While they say you should try, try again if at first you don’t succeed, that familiar maxim should not apply when what you’re trying to do is open the exterior door of a commercial jet flying several thousand feet above the ground.
To wit: A passenger now stands accused of trying to let some fresh air into the cabin — not once, but three times — during a United Airlines flight from Paris to Washington, D.C.
According to an arrest affidavit [PDF] filed in support of a criminal complaint [PDF], the Federal Bureau of Investigation says a man on a Sept. 30 flight from Paris to Washington Dulles International Airport ordered a glass of red wine from a flight attendant during the first round of beverages.
Soon after, the flight attendant claims, the man’s eyes appeared “medicated,” and he was “slow to comprehend information.”
The attendant then instructed other crew members not to serve the passenger any more alcoholic beverages.
Later, the attendant allegedly saw the man standing in the galley with a bottle of wine, and was unsure where he had obtained it. The crew member took the bottle away from him, and he returned to his seat.
Another attendant interviewed by the FBI reported seeing the passenger look out the window on the left of the emergency exit, before allegedly stating, “I need to get off this plane.”
The crew member then allegedly saw him attempt to open the emergency exit, and told him to go back to his seat.
About five minutes later, the attendant says the passenger came to the rear of the aircraft, ran to the same emergency exit door, and tried to open it. The crew member had to “physically remove” the man from the area of the exit.
A Federal Air Marshal on the flight — identified as “DD” in the arrest affidavit — told the FBI that after going to the back of the aircraft to witness the commotion, a flight attendant explained what had happened. “DD” didn’t identify himself as an air marshal at that point, but remained by the emergency exit door in the back of the plane.
Around 45 minutes before landing, the passenger allegedly once more approached the exit door and died to open it. At that point, “DD” grabbed him, identified himself as a Federal Air Marshal, and restrained the passenger. He was then restrained for the rest of the flight, and arrested upon arrival.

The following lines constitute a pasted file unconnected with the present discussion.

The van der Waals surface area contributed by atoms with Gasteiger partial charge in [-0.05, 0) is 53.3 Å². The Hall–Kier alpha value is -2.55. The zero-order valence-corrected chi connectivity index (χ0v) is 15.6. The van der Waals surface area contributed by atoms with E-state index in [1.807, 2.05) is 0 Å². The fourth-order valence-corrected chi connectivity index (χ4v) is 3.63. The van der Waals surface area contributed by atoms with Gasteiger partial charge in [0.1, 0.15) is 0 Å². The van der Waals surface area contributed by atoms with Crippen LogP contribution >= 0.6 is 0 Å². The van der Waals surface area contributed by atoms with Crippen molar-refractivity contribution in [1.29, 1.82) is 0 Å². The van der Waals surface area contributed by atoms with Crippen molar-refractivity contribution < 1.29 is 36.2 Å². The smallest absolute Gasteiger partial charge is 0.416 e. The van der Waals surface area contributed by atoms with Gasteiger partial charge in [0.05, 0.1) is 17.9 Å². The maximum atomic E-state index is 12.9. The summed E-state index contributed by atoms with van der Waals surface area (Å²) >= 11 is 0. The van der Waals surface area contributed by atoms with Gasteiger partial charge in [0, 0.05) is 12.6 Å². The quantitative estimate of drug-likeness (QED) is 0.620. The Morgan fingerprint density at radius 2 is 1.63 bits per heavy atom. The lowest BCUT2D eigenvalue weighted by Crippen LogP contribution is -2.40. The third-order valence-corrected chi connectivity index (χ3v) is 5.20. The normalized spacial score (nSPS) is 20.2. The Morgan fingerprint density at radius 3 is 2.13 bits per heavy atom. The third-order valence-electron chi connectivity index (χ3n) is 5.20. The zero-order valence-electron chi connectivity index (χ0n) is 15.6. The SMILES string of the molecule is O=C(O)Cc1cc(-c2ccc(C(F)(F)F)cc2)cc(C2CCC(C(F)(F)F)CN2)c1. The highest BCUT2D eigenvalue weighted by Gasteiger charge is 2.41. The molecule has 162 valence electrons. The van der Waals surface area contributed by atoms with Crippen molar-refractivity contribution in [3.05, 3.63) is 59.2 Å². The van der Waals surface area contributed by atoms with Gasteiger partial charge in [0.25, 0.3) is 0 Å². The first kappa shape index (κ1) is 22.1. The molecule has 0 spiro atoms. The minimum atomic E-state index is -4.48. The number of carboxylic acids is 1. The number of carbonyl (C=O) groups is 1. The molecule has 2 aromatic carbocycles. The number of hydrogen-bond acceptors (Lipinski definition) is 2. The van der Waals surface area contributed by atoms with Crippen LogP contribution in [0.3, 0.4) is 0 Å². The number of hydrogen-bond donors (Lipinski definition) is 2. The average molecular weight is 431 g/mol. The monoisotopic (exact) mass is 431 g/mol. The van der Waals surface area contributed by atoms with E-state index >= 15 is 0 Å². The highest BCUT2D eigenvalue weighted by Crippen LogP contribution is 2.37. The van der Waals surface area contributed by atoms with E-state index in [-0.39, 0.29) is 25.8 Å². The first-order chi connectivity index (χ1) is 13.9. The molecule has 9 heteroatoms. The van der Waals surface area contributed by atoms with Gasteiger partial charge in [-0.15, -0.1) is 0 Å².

The passenger has been charged with interference with flight crew members or flight attendants, and will also be joining a long list of unruly flyers — and airline employees — who have gone for the exit door at the wrong time:
Aug. 2017 — A 17-year-old on a Copa Airlines flight opened an over-wing emergency door after the plane landed, slid down the wing of the plane, and jumped to the tarmac.
June 2017 — A Southwest Airlines flight was diverted after a passenger tried to open the exit door in mid-air.
Nov. 2016 — United Airlines passenger in Houston opened the plane’s door and hopped out while the plane taxied.
Sept. 2016 — A Kentucky man was banned from flying on commercial airlines last year after he got into an altercation that ended with him trying to exit from an open door that wasn’t connected to the jet bridge.
April 2016 — A United Airlines flight attendant deployed a plane’s slide after it had landed at the same airport, rode it down, and walked away from her job.
Nov. 2015 — An intoxicated British Airways passenger tried to pry open the door mid-flight.
Sept. 2015 — A KLM Airlines passenger apparently thought the airplane’s door was the bathroom and tried to open it at 30,000 feet.
Sept. 2014 — A Virgin America passenger reportedly masturbated in flight and then went for the exit door.
Aug. 2010 — JetBlue flight attendant Steven Slater became infamous after he cursed out a passenger and then used the plane’s emergency slide to exit the plane and run away.